NKI Company Visit

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On the 21st of April, we visited the NKI (Netherlands Cancer Institute) in Amsterdam to learn more about the institute and its research. The organized program (shown below), promised a nice overview of the different aspects of cancer research performed at the institute by giving an introduction to fundamental, translational and clinical research topics. All with (where possible) an added focus on computational aspects of course, as computational work is becoming more and more important with the growing datasets in cancer research.

Program overview
Julian de Ruiter – Introduction and history of the NKI
Magali Michaut: Computational Cancer Biology
Lab tour + hands on
Jos Jonkers: Identification of cancer drivers and therapy resistance mechanisms in mouse models of human breast cancer
Huib Huurderman: ‘Basics of radiology’ – talk + tour
Wilbert Zwart: Personalized prostate and breast cancer: where biologists and bioinformaticians meet
Closing borrel

The day was kicked off by Julian de Ruiter with a short introduction and a brief historical overview of the NKI, which reached all the way back to 1913 with the founding of the institute. Magali Michaut then proceeded with an overview of the research being performed in the Computational Cancer Biology group, which is run by Lodewyk Wessels and is the only purely computational group at the NKI. After some heated questioning, the group then proceeded downstairs for a guided tour of one of the labs, which also offered the opportunity for some hands-on work for those who were interested.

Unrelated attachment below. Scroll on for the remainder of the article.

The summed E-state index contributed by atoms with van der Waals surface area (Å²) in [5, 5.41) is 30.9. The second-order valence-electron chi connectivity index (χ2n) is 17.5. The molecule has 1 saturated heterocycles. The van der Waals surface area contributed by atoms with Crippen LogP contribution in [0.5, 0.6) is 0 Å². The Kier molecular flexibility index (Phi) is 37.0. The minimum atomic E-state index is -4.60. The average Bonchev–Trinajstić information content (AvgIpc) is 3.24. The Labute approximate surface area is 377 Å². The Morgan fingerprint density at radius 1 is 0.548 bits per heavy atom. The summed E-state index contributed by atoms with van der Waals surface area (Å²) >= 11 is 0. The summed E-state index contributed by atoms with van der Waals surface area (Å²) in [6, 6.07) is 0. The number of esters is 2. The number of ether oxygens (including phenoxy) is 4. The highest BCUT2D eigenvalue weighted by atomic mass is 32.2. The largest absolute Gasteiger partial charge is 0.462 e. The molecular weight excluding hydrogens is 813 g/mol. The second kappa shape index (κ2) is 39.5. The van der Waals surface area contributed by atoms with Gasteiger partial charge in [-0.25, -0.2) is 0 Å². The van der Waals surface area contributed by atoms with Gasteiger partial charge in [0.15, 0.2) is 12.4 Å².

After a short break, Jos Jonkers gave a talk about his work on identifying cancer drivers and therapy resistance mechanisms in mouse models of human breast cancer. Jos gave a nice overview of the different questions people in his lab are pursuing, and explained why he thinks that his engineered models are a crucial aspect of this research. After Jos, Huib Huurderman gave everyone a short introduction into the different modalities of radiology being used at the NKI to treat and diagnose patients in the clinic. Huib then took us along into the hospital and gave us a tour of the radiology department, where we even got to see a live scan in progress!

Last but not least, Wilbert Zwart gave a talk about his research on personalized prostate and breast cancer. He gave a nice overview of some different ongoing projects in his lab, highlighting the crucial role that his two computational researchers have in these projects. As such, he gave a few striking examples of how computational and wetlab people can work together intimately to gain novel insights into the biology underlying these cancers and how these insights may be applied to provide personalized treatment to cancer patients.

After a long afternoon of talks, the program ended with a well-deserved borrel during which lab members from the different research groups joined for some networking and to answer any remaining questions. Overall, I think we had a very successful company visit, judging from the number of participants and the reactions we received. Definitely something to repeat in the future!